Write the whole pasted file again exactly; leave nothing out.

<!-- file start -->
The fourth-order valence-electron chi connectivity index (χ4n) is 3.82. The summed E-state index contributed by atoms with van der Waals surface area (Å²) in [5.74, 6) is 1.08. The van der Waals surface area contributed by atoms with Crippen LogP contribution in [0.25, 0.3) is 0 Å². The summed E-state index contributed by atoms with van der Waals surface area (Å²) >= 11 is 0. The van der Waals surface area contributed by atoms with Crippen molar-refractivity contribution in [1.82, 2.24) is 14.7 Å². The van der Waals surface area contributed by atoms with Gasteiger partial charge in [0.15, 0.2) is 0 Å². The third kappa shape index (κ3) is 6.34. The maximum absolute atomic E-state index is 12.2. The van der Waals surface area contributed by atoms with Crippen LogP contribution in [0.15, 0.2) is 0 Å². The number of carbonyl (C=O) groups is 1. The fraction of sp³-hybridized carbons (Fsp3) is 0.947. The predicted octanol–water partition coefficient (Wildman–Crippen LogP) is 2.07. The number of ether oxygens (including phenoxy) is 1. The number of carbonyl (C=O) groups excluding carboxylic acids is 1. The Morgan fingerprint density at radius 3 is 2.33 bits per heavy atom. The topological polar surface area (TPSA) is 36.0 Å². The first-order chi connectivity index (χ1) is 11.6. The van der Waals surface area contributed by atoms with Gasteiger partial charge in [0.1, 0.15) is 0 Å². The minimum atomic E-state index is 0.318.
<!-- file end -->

The fourth-order valence-electron chi connectivity index (χ4n) is 3.82. The summed E-state index contributed by atoms with van der Waals surface area (Å²) in [5.74, 6) is 1.08. The van der Waals surface area contributed by atoms with Crippen LogP contribution in [0.25, 0.3) is 0 Å². The summed E-state index contributed by atoms with van der Waals surface area (Å²) >= 11 is 0. The van der Waals surface area contributed by atoms with Crippen molar-refractivity contribution in [1.82, 2.24) is 14.7 Å². The van der Waals surface area contributed by atoms with Gasteiger partial charge in [0.15, 0.2) is 0 Å². The third kappa shape index (κ3) is 6.34. The maximum absolute atomic E-state index is 12.2. The van der Waals surface area contributed by atoms with Crippen LogP contribution in [0.15, 0.2) is 0 Å². The number of carbonyl (C=O) groups is 1. The fraction of sp³-hybridized carbons (Fsp3) is 0.947. The predicted octanol–water partition coefficient (Wildman–Crippen LogP) is 2.07. The number of ether oxygens (including phenoxy) is 1. The number of carbonyl (C=O) groups excluding carboxylic acids is 1. The Morgan fingerprint density at radius 3 is 2.33 bits per heavy atom. The topological polar surface area (TPSA) is 36.0 Å². The first-order chi connectivity index (χ1) is 11.6. The van der Waals surface area contributed by atoms with Gasteiger partial charge in [0.1, 0.15) is 0 Å². The minimum atomic E-state index is 0.318.